people who could I guess keep this known Marxist
from becoming president. And the number one problem
was this guy right over here, the number one problem was
this guy right over here. In this whole video I would
say that Rene Schneider was the only unambiguously
good guy in this video. He was the commander in chief
of the Chilean military. He said, “Look, I don’t
care who becomes president. I don’t care how much I disagree with him. I don’t care how much
pressure the Americans put on me or how much
pressure the rest of the military puts on me, the
role of the Chilean military is not to mess with politics.” The called him the constitutionalist. “The role of the Chilean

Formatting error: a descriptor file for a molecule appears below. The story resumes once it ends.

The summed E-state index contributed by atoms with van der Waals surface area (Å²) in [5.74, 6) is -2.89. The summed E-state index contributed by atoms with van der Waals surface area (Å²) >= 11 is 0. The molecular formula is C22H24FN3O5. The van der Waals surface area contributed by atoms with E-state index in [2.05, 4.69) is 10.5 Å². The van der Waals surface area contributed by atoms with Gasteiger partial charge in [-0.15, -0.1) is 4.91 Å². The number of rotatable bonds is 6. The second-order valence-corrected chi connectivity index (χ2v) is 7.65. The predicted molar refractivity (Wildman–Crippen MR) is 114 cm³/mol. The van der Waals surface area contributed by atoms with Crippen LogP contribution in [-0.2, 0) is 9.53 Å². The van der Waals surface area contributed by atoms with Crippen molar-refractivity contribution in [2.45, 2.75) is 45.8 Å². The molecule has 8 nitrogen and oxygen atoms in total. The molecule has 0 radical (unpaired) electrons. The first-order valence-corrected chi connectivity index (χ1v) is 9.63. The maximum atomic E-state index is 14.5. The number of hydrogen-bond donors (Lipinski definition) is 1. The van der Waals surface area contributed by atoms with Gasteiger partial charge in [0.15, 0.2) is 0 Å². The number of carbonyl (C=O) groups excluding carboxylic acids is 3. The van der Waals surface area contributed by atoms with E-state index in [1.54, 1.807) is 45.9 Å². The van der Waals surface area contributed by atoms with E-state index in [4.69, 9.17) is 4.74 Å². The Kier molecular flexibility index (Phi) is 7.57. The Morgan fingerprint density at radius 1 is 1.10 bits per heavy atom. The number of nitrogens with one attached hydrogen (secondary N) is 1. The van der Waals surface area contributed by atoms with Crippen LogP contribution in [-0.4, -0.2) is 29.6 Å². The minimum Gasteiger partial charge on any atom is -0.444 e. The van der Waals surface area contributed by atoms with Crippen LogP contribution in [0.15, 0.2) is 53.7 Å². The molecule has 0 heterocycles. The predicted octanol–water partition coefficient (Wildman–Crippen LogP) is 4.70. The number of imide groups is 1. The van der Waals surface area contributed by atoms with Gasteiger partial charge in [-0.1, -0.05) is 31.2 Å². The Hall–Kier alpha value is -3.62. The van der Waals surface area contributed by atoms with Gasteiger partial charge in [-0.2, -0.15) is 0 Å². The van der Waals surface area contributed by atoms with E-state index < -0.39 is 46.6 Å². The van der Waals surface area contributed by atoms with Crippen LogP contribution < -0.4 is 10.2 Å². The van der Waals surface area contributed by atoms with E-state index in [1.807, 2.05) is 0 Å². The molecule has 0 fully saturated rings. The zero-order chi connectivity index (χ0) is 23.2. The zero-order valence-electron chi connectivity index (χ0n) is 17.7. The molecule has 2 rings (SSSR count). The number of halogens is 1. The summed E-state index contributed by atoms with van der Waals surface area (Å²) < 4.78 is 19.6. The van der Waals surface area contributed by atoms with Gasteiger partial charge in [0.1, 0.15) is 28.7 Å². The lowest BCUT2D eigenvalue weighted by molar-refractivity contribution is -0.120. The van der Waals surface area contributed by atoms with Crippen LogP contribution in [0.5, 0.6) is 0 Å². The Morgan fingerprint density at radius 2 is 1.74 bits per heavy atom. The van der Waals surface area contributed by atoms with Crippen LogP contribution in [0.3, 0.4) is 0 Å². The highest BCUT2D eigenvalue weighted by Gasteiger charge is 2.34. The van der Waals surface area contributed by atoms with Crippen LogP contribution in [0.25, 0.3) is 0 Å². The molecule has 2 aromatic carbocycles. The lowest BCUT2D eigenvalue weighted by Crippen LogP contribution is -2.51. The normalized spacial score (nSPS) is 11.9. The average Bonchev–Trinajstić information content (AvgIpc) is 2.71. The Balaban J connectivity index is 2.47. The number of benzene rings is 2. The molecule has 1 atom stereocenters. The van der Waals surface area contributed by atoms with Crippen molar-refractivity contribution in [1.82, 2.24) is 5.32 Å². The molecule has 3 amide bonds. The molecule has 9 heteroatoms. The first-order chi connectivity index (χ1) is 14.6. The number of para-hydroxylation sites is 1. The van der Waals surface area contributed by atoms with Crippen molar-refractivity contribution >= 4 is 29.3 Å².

military is not to overthrow people when we don’t like them. The role of the Chilean military
is only to defend Chile. It’s only to literally do …” I guess you know what
militaries are supposed to do what constitutions say the
military is supposed to do. So, you can imagine that
the people who wanted to overthrow Allende, now that it looks like he’s coming to power. They said this guy is not a
convenient guy to have in power. He doesn’t like to play the way we play, even though maybe there
were other elements in the military that did want to do that. So, this is what’s a little bit unclear. You have this former general
in the Chilean military who is clearly anti Allende, and he’s also anti Schneider because this guy right here Roberto Viaux, he thinks
that the military should be I guess actively overthrowing dictators and so there is some
contact between him and the CIA. It seems like the CIA